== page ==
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Graeme L. Stephens

~m ozone and the 2.7 um water vapor bands. Appl. Opt., 7, 1167-1177.Goody, R. M., 1952: A statistical model for water vapour absorption. Quart. J. Roy. Meteor. Soc., 78, 165-169.--, 1964a: Atmospheric Radiation I.' Theoretical Basis. Clarendon Press, 436 pp. , 1964b: The transmission of radiation through an inhomo geneous atmosphere. J. Atmos. Sci., 21, 575-581.Green, J. S. A., 1967: Division of radiative streams into internal transfer and cooling to space. Quart. J. Roy. Meteor. Soc., 93

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Tammy M. Weckwerth and David B. Parsons

vapor. Radiosondes, the traditional means of obtaining water vapor measurements, are insufficient because they provide vertical profile information at widely distributed locations, are typically only available twice a day, and sometimes contain significant errors and biases (e.g., Soden and Lanzante 1996 ; Guichard et al. 2000 ; Wang et al. 2002 ; Revercomb et al. 2003 ; Turner et al. 2003 ; Ciesielski et al. 2003 ). Additionally, there is a general absence of operational, scanning ground

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Robert Wood

. Fig . 10. Vertical profiles of water vapor q and liquid water q l mixing ratios, equivalent potential temperature θ e , and temperature T for a summertime shallow and quite well-mixed STBL observed over the North Sea to the east of a ridge. Means from horizontal legs are depicted by dots. The dotted lines in each case show the values expected for a well-mixed layer. Adapted from Nicholls (1984) . Fig . 11. Photograph of the stratocumulus cloud top taken on a research flight over the

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John Molinari and Michael Dudek

of futurework. Definitions and terminology. Cumulus parameterization requires the creation of subgrid-scale implicitclouds, which vertically transport heat, water vapor,and other quantities, generally in the absence of gridscale saturation. Closure assumptions are required todefine the relationship between these implicit cloudsand the grid-scale variables. For mesoscale models, theform of closure may have to difl~r from that for largescale models (Fritsch and Chappell 1980; Frank 1983).Details

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Kuo-Nan Liou

theice and water content of high and middle clouds fromparameterization of Nimbus-6 HIRS data using acombination of water vapor and carbon dioxide channels. Liou (1977), in particular, proposed a theoreticalretrieval technique to infer the cirrus cloud amountand thickness by means of four radiance measurementsJUNE 1986 KUO-NAN LIOU 1175~0O~ 20C)uz~.lU =.-.-.-.a DJF I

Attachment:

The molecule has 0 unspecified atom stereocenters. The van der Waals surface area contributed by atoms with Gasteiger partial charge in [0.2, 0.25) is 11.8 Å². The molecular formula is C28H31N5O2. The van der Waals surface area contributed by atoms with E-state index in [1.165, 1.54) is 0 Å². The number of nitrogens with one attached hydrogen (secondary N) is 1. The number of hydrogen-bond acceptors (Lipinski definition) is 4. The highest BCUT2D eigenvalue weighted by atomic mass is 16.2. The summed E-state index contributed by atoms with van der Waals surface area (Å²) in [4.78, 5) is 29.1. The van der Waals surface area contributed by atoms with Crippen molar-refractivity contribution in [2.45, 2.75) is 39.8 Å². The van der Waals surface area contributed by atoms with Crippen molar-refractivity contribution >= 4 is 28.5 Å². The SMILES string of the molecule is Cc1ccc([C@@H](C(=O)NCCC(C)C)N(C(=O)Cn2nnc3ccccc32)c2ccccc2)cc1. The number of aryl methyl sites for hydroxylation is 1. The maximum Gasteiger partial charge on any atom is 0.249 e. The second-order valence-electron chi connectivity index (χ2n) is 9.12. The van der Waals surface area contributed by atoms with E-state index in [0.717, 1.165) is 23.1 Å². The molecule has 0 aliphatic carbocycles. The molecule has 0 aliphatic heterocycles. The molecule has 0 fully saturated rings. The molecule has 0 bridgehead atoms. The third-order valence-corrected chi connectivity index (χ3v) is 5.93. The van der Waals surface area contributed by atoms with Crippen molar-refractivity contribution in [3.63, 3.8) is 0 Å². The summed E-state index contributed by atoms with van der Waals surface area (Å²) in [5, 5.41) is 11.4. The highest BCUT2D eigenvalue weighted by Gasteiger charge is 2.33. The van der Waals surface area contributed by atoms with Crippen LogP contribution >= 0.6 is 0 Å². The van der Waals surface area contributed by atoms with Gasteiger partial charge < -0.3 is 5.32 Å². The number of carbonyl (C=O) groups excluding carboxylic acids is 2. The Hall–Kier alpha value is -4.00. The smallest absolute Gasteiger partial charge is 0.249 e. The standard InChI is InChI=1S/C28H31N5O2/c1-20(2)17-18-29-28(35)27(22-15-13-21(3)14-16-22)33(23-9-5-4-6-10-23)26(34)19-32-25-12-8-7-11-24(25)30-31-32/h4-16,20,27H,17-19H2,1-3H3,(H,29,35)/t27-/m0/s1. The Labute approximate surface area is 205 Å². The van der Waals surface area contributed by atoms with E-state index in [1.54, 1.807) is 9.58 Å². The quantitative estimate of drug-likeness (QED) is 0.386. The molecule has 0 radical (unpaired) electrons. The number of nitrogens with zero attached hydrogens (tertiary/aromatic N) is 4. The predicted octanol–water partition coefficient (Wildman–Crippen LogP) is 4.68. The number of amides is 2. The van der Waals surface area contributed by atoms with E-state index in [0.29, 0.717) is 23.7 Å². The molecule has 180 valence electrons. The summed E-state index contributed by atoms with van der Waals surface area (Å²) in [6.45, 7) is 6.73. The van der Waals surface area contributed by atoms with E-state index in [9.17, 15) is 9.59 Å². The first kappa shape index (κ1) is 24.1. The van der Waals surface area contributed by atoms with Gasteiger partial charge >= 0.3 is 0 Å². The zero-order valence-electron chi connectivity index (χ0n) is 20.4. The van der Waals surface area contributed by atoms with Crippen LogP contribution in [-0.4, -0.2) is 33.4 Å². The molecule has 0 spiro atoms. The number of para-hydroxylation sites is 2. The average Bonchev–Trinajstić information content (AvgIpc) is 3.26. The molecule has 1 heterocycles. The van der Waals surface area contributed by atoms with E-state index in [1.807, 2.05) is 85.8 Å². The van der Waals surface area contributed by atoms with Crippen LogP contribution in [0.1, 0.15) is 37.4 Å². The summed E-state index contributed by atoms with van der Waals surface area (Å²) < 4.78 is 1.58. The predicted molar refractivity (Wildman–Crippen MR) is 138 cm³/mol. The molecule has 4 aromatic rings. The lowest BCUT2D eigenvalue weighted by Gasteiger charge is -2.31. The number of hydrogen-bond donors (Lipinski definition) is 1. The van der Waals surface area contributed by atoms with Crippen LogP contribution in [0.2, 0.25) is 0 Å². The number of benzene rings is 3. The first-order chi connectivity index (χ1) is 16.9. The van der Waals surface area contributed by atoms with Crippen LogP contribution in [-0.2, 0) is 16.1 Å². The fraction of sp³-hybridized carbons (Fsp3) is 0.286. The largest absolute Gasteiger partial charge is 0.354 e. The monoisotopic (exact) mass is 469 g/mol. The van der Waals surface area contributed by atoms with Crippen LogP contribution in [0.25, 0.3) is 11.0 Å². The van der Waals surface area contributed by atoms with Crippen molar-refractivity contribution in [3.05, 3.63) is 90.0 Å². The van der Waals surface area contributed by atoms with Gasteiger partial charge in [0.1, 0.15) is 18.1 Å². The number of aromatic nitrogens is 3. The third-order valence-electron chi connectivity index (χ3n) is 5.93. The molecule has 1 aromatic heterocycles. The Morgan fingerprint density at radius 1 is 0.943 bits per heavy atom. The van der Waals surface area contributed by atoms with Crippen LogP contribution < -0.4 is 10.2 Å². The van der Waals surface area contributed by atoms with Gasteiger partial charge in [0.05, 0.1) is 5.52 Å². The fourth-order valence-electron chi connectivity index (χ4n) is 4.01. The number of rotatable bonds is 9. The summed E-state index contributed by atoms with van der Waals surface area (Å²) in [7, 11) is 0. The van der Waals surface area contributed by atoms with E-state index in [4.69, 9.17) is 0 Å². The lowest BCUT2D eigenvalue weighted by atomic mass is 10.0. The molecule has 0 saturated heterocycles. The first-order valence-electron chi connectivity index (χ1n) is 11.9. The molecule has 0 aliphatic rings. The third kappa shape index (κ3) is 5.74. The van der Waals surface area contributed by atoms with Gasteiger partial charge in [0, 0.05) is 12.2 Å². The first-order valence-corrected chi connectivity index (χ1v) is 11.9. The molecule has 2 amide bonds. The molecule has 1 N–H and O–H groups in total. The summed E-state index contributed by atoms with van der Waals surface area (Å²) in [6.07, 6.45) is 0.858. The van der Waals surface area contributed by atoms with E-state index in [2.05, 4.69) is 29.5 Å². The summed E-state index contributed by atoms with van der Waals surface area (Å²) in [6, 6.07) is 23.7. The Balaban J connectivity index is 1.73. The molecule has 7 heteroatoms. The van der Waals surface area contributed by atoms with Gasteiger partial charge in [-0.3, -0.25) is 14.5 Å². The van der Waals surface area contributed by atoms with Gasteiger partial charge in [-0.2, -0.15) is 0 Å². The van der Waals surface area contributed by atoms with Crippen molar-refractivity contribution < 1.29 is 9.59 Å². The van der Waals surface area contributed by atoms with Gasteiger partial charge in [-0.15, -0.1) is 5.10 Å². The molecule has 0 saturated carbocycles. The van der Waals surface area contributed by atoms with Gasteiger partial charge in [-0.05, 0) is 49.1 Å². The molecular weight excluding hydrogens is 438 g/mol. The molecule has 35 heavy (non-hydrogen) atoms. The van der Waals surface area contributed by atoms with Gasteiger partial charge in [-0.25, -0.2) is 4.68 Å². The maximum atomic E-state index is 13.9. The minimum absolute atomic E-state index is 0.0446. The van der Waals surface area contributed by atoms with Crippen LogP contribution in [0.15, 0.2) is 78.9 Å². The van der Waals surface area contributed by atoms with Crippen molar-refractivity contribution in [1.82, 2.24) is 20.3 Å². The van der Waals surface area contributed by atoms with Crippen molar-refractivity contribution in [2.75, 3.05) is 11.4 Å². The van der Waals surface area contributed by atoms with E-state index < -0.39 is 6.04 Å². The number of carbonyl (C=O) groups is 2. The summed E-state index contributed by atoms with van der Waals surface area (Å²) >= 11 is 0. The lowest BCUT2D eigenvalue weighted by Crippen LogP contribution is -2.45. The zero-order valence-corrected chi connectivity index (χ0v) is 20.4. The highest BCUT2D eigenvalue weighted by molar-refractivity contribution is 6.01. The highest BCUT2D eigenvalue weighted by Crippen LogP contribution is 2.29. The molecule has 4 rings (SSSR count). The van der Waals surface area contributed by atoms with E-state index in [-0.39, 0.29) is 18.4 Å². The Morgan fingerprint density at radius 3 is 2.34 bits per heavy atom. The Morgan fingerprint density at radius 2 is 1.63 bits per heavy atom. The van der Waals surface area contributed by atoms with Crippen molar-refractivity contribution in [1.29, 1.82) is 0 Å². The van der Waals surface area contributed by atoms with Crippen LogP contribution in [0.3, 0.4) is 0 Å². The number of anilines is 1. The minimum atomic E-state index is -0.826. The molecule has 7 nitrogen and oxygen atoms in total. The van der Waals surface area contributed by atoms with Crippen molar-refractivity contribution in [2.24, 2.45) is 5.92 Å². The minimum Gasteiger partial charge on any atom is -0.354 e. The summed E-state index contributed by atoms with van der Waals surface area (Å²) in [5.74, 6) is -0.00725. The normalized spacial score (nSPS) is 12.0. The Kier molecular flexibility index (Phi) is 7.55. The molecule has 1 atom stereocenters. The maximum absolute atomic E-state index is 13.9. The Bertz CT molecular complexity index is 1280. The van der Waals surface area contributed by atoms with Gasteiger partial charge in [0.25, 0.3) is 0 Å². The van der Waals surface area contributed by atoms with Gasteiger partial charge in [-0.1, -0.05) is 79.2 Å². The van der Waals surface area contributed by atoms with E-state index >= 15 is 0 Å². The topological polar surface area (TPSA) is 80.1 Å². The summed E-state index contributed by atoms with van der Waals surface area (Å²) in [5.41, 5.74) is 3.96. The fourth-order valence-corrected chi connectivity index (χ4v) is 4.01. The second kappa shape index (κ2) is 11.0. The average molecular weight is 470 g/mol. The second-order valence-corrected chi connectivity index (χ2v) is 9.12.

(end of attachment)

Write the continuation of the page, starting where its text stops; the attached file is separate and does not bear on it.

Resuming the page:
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Richard A. Anthes

existing technology, requiring onlyimplementation of existing computer and advancedobservational systems. Considerable progress in developing improved models of physical effects of terrain, surface and boundary layer fluxes of momentum, heat, and water vapor, latent heating associatedwith condensation and evaporation, and radiativeeffects has also been made in research models. Thus,we may hypothesize that the only fundamental difc 1983 American Meteorological SocietyJUNE 1983

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Andrew Staniforth and Jean Côté

MONTHLY WEATHER REVIEW VOLUME 119 Williamson and Rasch (1989), Williamson (1990),and Rasch and Williamson ( 1990a, 1990b, 1991 ) havepursued this approach and thoroughly compared spectral and semi-Lagrangian schemes for the transport ofwater vapor in otherwise Eulerian, hydrostatic primitive-equation models, in the context of both mediumrange forecasting and general circulation modeling. Thetransport of water vapor

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T. N. Krishnamurti

/ I X I ~ I ! ! ~ , ,-~,lr- , r-..~uT--%T 0 40 50 60 7'0 80 90 I00 I I 0 120 , '~-. , , , ~ ~ r~..., '~.._j.~r , ,~, / - I 40 0 60 70 80 90 I00 I lO IZO 20 L L ,o 3o 4o ~o 6o ?o 80 9o ~oo t~od3- ~' ',~.~L/ ~.J V"~o~r'~ o 30 40 ,50 60 70 80 90 I00 I I0 120FIG. 10. Mean zonal water vapor ttux fields for: (a) 1-15 June; (b) 16-30 June; (c) 7-18 July; (d) 25 July-6 Aug. Units kg/m s-~ (from

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Markus Gross, Hui Wan, Philip J. Rasch, Peter M. Caldwell, David L. Williamson, Daniel Klocke, Christiane Jablonowski, Diana R. Thatcher, Nigel Wood, Mike Cullen, Bob Beare, Martin Willett, Florian Lemarié, Eric Blayo, Sylvie Malardel, Piet Termonia, Almut Gassmann, Peter H. Lauritzen, Hans Johansen, Colin M. Zarzycki, Koichi Sakaguchi, and Ruby Leung

splitting, competition for resources is also a problem for parallel splitting because it can result in unrealistically strong removal of resources. The most egregious cases of this are, for example, negative concentrations of water vapor, hydrometeors, or other tracer species. These are typically resolved by rescaling tendencies to prevent overconsumption. This approach may leave more subtle cases untreated and, where applied, results in transport that does not locally satisfy the transport equations of

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David M. Schultz and Philip N. Schumacher

additional concern for assessing MSI using mesoscale-model output involves how the model is initialized. Observations of water substance (vapor, cloud water, hydrometeors) in the atmosphere tend to be more sparse than observations of the thermal, wind, or mass fields. Therefore, models rely heavily on developing their own water fields. If the model simulation is started as a static initialization (i.e., lacks cloud water and precipitation fields at the initial time; the so-called cold start), like many

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